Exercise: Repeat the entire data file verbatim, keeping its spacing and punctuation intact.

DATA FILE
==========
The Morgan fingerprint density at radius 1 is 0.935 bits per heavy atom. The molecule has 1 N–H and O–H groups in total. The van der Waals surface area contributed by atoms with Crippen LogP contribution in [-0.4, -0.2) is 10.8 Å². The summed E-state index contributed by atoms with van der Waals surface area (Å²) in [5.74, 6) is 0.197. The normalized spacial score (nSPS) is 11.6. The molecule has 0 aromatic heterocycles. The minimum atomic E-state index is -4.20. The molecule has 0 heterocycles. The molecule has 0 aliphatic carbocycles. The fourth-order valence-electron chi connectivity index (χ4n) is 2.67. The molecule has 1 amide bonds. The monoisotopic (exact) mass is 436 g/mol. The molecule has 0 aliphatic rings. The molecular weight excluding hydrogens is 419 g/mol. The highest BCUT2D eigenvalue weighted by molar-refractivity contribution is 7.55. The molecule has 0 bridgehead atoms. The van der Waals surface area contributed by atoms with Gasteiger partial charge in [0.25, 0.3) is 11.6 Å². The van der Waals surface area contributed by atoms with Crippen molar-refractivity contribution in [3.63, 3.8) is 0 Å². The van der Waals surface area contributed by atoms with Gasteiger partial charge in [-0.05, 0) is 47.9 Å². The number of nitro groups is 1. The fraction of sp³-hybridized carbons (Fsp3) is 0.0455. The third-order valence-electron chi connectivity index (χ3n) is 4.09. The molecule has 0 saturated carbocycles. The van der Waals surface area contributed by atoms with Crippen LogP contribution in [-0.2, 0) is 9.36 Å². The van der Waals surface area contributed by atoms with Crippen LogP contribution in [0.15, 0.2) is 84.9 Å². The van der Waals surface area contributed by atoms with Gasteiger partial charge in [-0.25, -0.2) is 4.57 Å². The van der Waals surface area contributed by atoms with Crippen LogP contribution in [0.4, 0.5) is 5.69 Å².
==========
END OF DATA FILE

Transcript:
The Morgan fingerprint density at radius 1 is 0.935 bits per heavy atom. The molecule has 1 N–H and O–H groups in total. The van der Waals surface area contributed by atoms with Crippen LogP contribution in [-0.4, -0.2) is 10.8 Å². The summed E-state index contributed by atoms with van der Waals surface area (Å²) in [5.74, 6) is 0.197. The normalized spacial score (nSPS) is 11.6. The molecule has 0 aromatic heterocycles. The minimum atomic E-state index is -4.20. The molecule has 0 heterocycles. The molecule has 0 aliphatic carbocycles. The fourth-order valence-electron chi connectivity index (χ4n) is 2.67. The molecule has 1 amide bonds. The monoisotopic (exact) mass is 436 g/mol. The molecule has 0 aliphatic rings. The molecular weight excluding hydrogens is 419 g/mol. The highest BCUT2D eigenvalue weighted by molar-refractivity contribution is 7.55. The molecule has 0 bridgehead atoms. The van der Waals surface area contributed by atoms with Gasteiger partial charge in [0.25, 0.3) is 11.6 Å². The van der Waals surface area contributed by atoms with Crippen molar-refractivity contribution in [3.63, 3.8) is 0 Å². The van der Waals surface area contributed by atoms with Gasteiger partial charge in [-0.05, 0) is 47.9 Å². The number of nitro groups is 1. The fraction of sp³-hybridized carbons (Fsp3) is 0.0455. The third-order valence-electron chi connectivity index (χ3n) is 4.09. The molecule has 0 saturated carbocycles. The van der Waals surface area contributed by atoms with Crippen LogP contribution in [-0.2, 0) is 9.36 Å². The van der Waals surface area contributed by atoms with Crippen LogP contribution in [0.15, 0.2) is 84.9 Å². The van der Waals surface area contributed by atoms with Gasteiger partial charge in [-0.25, -0.2) is 4.57 Å². The van der Waals surface area contributed by atoms with Crippen LogP contribution in [0.4, 0.5) is 5.69 Å².